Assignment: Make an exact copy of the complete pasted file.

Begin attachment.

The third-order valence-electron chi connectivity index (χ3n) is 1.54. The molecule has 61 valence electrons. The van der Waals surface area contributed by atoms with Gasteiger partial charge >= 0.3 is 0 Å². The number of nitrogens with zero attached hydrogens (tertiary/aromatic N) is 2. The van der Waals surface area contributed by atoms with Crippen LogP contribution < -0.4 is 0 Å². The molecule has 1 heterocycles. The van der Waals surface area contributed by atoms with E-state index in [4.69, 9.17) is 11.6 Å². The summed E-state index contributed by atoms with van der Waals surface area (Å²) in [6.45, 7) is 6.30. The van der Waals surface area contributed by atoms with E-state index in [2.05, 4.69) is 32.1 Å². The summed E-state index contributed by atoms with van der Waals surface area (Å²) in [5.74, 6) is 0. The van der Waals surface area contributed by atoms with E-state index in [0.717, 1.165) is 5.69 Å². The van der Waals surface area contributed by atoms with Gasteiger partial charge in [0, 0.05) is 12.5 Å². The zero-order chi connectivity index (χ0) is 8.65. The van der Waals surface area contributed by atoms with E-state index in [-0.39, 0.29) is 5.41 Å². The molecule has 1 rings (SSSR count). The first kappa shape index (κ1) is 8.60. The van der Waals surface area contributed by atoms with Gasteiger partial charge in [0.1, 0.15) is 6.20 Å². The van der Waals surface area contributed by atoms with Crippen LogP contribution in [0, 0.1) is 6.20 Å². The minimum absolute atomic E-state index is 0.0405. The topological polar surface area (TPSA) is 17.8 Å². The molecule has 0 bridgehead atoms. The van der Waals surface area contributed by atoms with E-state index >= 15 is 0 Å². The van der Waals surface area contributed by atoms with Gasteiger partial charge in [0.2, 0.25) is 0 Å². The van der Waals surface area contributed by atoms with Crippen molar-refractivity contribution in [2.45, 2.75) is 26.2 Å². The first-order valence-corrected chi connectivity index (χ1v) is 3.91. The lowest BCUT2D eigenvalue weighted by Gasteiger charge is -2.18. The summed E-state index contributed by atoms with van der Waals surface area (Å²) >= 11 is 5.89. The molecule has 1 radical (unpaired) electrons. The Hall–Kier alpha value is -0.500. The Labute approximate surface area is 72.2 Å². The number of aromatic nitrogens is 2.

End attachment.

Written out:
The third-order valence-electron chi connectivity index (χ3n) is 1.54. The molecule has 61 valence electrons. The van der Waals surface area contributed by atoms with Gasteiger partial charge >= 0.3 is 0 Å². The number of nitrogens with zero attached hydrogens (tertiary/aromatic N) is 2. The van der Waals surface area contributed by atoms with Crippen LogP contribution < -0.4 is 0 Å². The molecule has 1 heterocycles. The van der Waals surface area contributed by atoms with E-state index in [4.69, 9.17) is 11.6 Å². The summed E-state index contributed by atoms with van der Waals surface area (Å²) in [6.45, 7) is 6.30. The van der Waals surface area contributed by atoms with E-state index in [2.05, 4.69) is 32.1 Å². The summed E-state index contributed by atoms with van der Waals surface area (Å²) in [5.74, 6) is 0. The van der Waals surface area contributed by atoms with E-state index in [0.717, 1.165) is 5.69 Å². The van der Waals surface area contributed by atoms with Gasteiger partial charge in [0, 0.05) is 12.5 Å². The zero-order chi connectivity index (χ0) is 8.65. The van der Waals surface area contributed by atoms with E-state index in [-0.39, 0.29) is 5.41 Å². The molecule has 1 rings (SSSR count). The first kappa shape index (κ1) is 8.60. The van der Waals surface area contributed by atoms with Gasteiger partial charge in [0.1, 0.15) is 6.20 Å². The van der Waals surface area contributed by atoms with Crippen LogP contribution in [0, 0.1) is 6.20 Å². The minimum absolute atomic E-state index is 0.0405. The topological polar surface area (TPSA) is 17.8 Å². The molecule has 0 bridgehead atoms. The van der Waals surface area contributed by atoms with E-state index >= 15 is 0 Å². The van der Waals surface area contributed by atoms with Gasteiger partial charge in [0.2, 0.25) is 0 Å². The van der Waals surface area contributed by atoms with Crippen molar-refractivity contribution in [2.45, 2.75) is 26.2 Å². The first-order valence-corrected chi connectivity index (χ1v) is 3.91. The lowest BCUT2D eigenvalue weighted by Gasteiger charge is -2.18. The summed E-state index contributed by atoms with van der Waals surface area (Å²) >= 11 is 5.89. The molecule has 1 radical (unpaired) electrons. The Hall–Kier alpha value is -0.500. The Labute approximate surface area is 72.2 Å². The number of aromatic nitrogens is 2.